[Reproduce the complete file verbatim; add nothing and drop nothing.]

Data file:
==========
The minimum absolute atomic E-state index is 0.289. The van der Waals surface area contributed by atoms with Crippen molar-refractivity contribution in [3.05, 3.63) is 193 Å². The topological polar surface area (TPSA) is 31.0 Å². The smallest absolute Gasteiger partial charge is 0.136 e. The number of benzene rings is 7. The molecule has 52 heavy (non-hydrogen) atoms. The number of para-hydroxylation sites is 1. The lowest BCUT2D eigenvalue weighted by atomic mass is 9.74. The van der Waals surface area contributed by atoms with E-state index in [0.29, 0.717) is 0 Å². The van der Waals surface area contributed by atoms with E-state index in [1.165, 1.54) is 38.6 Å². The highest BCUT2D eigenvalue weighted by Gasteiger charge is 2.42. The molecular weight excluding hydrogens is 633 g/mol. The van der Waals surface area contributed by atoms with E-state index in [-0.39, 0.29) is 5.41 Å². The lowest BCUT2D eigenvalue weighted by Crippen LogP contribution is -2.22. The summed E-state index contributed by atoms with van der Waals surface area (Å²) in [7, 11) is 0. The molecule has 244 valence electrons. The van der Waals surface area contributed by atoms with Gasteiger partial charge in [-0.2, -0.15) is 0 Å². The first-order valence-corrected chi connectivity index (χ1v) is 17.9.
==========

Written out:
The minimum absolute atomic E-state index is 0.289. The van der Waals surface area contributed by atoms with Crippen molar-refractivity contribution in [3.05, 3.63) is 193 Å². The topological polar surface area (TPSA) is 31.0 Å². The smallest absolute Gasteiger partial charge is 0.136 e. The number of benzene rings is 7. The molecule has 52 heavy (non-hydrogen) atoms. The number of para-hydroxylation sites is 1. The lowest BCUT2D eigenvalue weighted by atomic mass is 9.74. The van der Waals surface area contributed by atoms with E-state index in [0.29, 0.717) is 0 Å². The van der Waals surface area contributed by atoms with E-state index in [1.165, 1.54) is 38.6 Å². The highest BCUT2D eigenvalue weighted by Gasteiger charge is 2.42. The molecular weight excluding hydrogens is 633 g/mol. The van der Waals surface area contributed by atoms with E-state index in [-0.39, 0.29) is 5.41 Å². The lowest BCUT2D eigenvalue weighted by Crippen LogP contribution is -2.22. The summed E-state index contributed by atoms with van der Waals surface area (Å²) in [7, 11) is 0. The molecule has 244 valence electrons. The van der Waals surface area contributed by atoms with Gasteiger partial charge in [-0.2, -0.15) is 0 Å². The first-order valence-corrected chi connectivity index (χ1v) is 17.9.